Hammond residents deeply affected by soldiers missing after heli - WAFB 9 News Baton Rouge, Louisiana News, Weather, Sports

Hammond residents deeply affected by soldiers missing after helicopter crash

Source: WAFB Source: WAFB
HAMMOND, LA (WAFB) -

The crew at Ronnie's Boudin and Cracklins restaurant is a good example of what you'll find in Hammond, Louisiana. Walking through the doors, you're greeted with a smile and overwhelmed with the delicious smell of lots of time spent in the kitchen.

However, the smiles were a little harder to come by Wednesday.

"It's just really hard to put into words," said manager Leon Albritton. "It gets you."

Ronnie's sits just a few miles from the Louisiana National Guard base. So, it's no surprise that many of the servicemen and women go there for a meal. Albritton, who has worked with the company for 15 years, said he even knows some orders by heart. In many ways, those orders paired with faces dressed in camo are as familiar to him as his closest friends. When he learned about the training exercise gone wrong that left 11 military members missing, including four Louisiana soldiers from his neighborhood base, he was devastated.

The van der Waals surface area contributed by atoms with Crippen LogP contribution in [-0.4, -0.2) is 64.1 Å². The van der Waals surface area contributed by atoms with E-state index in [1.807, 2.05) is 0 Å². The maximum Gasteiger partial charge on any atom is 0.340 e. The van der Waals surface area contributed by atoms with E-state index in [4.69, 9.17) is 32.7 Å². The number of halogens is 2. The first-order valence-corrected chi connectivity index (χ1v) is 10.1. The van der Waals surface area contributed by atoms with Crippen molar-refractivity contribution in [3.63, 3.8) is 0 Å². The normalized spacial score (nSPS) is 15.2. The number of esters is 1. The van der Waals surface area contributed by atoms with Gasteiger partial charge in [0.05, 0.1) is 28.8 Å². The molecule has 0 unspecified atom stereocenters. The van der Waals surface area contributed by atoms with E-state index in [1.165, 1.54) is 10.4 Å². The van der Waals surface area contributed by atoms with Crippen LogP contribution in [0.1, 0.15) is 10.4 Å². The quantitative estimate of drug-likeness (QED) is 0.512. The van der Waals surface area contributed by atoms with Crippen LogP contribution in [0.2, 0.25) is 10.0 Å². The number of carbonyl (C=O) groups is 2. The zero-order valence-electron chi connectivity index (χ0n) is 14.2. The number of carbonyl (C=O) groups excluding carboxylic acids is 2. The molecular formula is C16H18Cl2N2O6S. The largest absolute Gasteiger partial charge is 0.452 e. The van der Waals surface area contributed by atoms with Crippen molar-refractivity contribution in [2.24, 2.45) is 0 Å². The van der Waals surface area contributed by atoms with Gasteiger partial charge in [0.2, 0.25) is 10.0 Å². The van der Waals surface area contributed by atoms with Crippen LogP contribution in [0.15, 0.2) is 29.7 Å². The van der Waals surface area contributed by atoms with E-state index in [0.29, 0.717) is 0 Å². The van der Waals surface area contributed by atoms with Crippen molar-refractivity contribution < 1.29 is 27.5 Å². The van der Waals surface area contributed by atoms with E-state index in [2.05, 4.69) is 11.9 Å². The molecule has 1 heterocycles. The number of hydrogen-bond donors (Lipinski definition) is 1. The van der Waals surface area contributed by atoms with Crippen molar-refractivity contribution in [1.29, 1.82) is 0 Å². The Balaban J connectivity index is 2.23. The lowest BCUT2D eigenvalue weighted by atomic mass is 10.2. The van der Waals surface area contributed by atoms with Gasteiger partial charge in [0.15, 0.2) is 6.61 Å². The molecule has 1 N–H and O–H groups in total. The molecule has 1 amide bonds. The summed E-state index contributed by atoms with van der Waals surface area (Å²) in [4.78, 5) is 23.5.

"A lot of them I got to know and then them being servicemen, representing our country, it like double hurt. They are like family," Albritton explained.

He isn't the only Hammond resident who feels a personal loss with the news. Shelly Hammers runs the Omni Storage Center just across the airfield from the base. She said she loves to watch the training exercises from her office window. When soldiers stop by to rent a storage container, she said she always thanks them for their service.

"They do so much for us, whether they are from here or not," said Hammers. "It's a tragedy."

Nearly every resident that spoke about the missing guardsman said the same thing. Though they may not know the soldiers personally, it is a loss to their community.

"I don't think it's hit everyone just yet," said Shawn Gronan, founder of Louisiana Military Advocacy Project. "It's really hard to imagine what's going on in the families. It's hard to accept. These were our friends, our neighbors and brothers and sisters in our backyard."

The group works closely with LANG, helping soldiers transition from move-to-move and back into civilian life when they leave the military. He said showing support through prayer and respect is what everyone here needs in this time of crisis.

"We want to come together and support the families, the unit and all those in the community," Cronan added.

Officials have not yet identified the military personnel on board the crashed helicopter.

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